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LAL | LAD | LAK
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From blogdowntown:


From Flickr, by eecue

Downtown 1990

Thirty-five years ago today the Times ran an interesting piece talking about the $250,000 Downtown plan put together by planning firm Wallace, McHarg, Roberts & Todd. The plan laid out a vision of Downtown in 1990 (pictured at right), and it's a bit different than the Downtown of 2007.

Most interesting: the park that was supposed to give some sense to the "South Park" name. The 50-acre space was supposed to include a large lake and was to be the focal point for some dense high-rise development (you can make out the park as the low spot in the foreground of the image at right).

As nice a little space as Grand Hope Park is, it's hard to imagine what South Park might be like if built around a green space like this. While many residential developments are adding their own green space, they hardly take the place of city-owned space like this.

Update (Tuesday): Click the image for a much higher-res version of the rendering, scanned by Dave Bullock from his secret stash of Downtown history.

For more on the plan, check the historic LA Times archive and look for "The $2Billion Prescription to Cure Downtown's Ills" by John Pastier.
 

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skyscraper maniac
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Yeah yeah, but ir truly would've made downtown look like an office park. In fact, I'm glad this never got off ground. Who wants to have a skyline with
70s architecture dominating!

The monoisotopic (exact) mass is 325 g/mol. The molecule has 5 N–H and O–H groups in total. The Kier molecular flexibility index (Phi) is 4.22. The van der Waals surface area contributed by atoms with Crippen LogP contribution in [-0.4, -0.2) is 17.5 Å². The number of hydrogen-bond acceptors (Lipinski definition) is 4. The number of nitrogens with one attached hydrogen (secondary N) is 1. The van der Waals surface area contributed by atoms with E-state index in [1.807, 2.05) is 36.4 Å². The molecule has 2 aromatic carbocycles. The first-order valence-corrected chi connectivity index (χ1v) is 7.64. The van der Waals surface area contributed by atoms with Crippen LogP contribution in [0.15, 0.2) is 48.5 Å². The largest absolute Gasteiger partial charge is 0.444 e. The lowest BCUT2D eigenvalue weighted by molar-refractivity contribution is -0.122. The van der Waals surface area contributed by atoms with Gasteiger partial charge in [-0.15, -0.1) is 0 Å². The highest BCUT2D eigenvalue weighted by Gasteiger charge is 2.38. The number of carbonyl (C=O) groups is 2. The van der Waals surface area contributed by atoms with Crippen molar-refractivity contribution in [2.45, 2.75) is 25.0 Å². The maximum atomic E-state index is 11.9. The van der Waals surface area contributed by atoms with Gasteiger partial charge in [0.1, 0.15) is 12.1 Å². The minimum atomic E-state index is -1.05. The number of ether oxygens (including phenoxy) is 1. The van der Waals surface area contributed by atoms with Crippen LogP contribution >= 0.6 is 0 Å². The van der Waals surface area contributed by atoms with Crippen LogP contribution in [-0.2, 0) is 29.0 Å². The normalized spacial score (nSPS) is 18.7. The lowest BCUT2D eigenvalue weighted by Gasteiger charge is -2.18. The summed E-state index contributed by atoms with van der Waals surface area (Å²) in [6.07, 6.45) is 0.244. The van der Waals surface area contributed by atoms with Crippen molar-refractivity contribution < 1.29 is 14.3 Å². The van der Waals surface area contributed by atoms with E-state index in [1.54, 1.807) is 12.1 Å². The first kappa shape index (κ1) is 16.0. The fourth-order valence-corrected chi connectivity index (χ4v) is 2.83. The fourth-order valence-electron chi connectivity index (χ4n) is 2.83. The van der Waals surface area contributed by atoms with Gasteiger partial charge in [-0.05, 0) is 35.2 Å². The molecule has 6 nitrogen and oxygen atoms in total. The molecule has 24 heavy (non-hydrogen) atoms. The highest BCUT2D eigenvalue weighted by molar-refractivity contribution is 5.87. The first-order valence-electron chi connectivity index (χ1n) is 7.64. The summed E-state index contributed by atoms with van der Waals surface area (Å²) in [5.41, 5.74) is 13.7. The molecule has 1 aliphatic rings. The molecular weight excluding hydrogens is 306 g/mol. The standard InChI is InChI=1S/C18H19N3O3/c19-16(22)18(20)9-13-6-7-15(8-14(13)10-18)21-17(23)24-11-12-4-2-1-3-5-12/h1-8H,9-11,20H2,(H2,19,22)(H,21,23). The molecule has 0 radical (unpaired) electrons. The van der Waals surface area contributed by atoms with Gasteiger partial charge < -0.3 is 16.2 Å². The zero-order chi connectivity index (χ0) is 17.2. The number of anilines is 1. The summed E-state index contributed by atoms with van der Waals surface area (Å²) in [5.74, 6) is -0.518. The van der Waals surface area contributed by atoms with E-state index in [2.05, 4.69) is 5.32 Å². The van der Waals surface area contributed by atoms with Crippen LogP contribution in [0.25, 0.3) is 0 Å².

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Bleed Dodger Blue
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Yeah yeah, but ir truly would've made downtown look like an office park. In fact, I'm glad this never got off ground. Who wants to have a skyline with
70s architecture dominating!
Hey, I like 70's architecture. AON Center is classic. But I wish we had taller Art Deco buildings, my favorites by far.
 

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Bleed Dodger Blue
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Hey I just thought of something. How is that only a $250,000 plan? That seems way too cheap.
 

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Bleed Dodger Blue
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Planning wasn't taken as seriously back in the '70s, that's probably why.
But 250K back then is worth over a million now.
Hmm, well lets try this. When Dodger stadium was built, it cost $23 million and it started construction in 1959. Most stadiums today cost what, like $400 million? So the cost has gone up 20x since 1959? So this accounts for inflation, new/safer/better construction techniques, environmental impact reports, property values, etc.
 

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Well, Im sure that whole lot of towers would have turned out like an awful office park with plazas and wasted space everywhere. However the idea of setting aside a lot of space for a park was a good one, and its unfortunate that never happened.
 

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"There It Is, Take It!"
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Well, Im sure that whole lot of towers would have turned out like an awful office park with plazas and wasted space everywhere. However the idea of setting aside a lot of space for a park was a good one, and its unfortunate that never happened.
It's gonna happen, though in a different place (Cornfields/El Pueblo State Park)...the 35-year old rendering still shows it as a railroad yard.
 
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